Robbie Coltrane takes the role of Paul Finchley, one half of a much-loved TV comedy duo, whose world is rocked by a historical accusation of rape. Placed under investigation by the police, his personal life is shaken, not least his marriage to Julie Walters and his shaky relationship with recovering addict daughter Andrea Riseborough. And once the news conveniently slips into the media, his professional life is also called into question as the number of accusations multiplies. Continue reading “TV Review: National Treasure, Episode 1”

Review: Harry Potter and the Cursed Child, Palace – totes spoiler free!

“It’s because you love him too much”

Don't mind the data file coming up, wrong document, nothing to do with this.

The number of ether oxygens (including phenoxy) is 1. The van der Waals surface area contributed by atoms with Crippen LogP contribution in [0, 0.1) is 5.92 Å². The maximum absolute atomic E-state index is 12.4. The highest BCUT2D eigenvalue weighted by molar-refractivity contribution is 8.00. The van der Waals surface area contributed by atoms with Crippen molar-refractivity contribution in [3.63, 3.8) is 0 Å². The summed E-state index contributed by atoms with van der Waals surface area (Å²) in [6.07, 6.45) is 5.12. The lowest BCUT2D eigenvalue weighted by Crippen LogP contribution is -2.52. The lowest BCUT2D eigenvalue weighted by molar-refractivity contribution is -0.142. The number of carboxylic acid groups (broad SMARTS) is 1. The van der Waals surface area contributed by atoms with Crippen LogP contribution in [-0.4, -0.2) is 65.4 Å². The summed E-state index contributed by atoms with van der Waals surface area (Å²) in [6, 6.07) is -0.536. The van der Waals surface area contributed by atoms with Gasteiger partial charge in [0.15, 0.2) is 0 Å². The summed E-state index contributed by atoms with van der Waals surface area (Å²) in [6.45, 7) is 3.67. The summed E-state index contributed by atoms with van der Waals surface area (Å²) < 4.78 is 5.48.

So a slightly odd position to be in, as we saw Harry Potter and the Cursed Child Parts 1 and 2 nearly 7 weeks ago at their first previews. And with the #keepthesecrets campaign already in full force then, I didn’t write up a review, opting instead for this preview of sorts. And even now, I’m loathe to write too much about it, for it really is the kind of play, and production, that benefits from the multiple elements of surprise contained within.

And it really is packed full of them, from all aspects. Based on an original new story by JK Rowling, Jack Thorne and John Tiffany, Thorne’s play revels in the richness and full depth of the Harry Potter universe to the point where the named cast are described as playing “roles include…” so as not to spoil what’s to come. This does have the knock-on effect of making this a play not really suitable for newcomers but I can’t imagine too many of them will have booked! Continue reading “Review: Harry Potter and the Cursed Child, Palace – totes spoiler free!”

Preview: Harry Potter and the Cursed Child, Palace

“How is that even possible?!”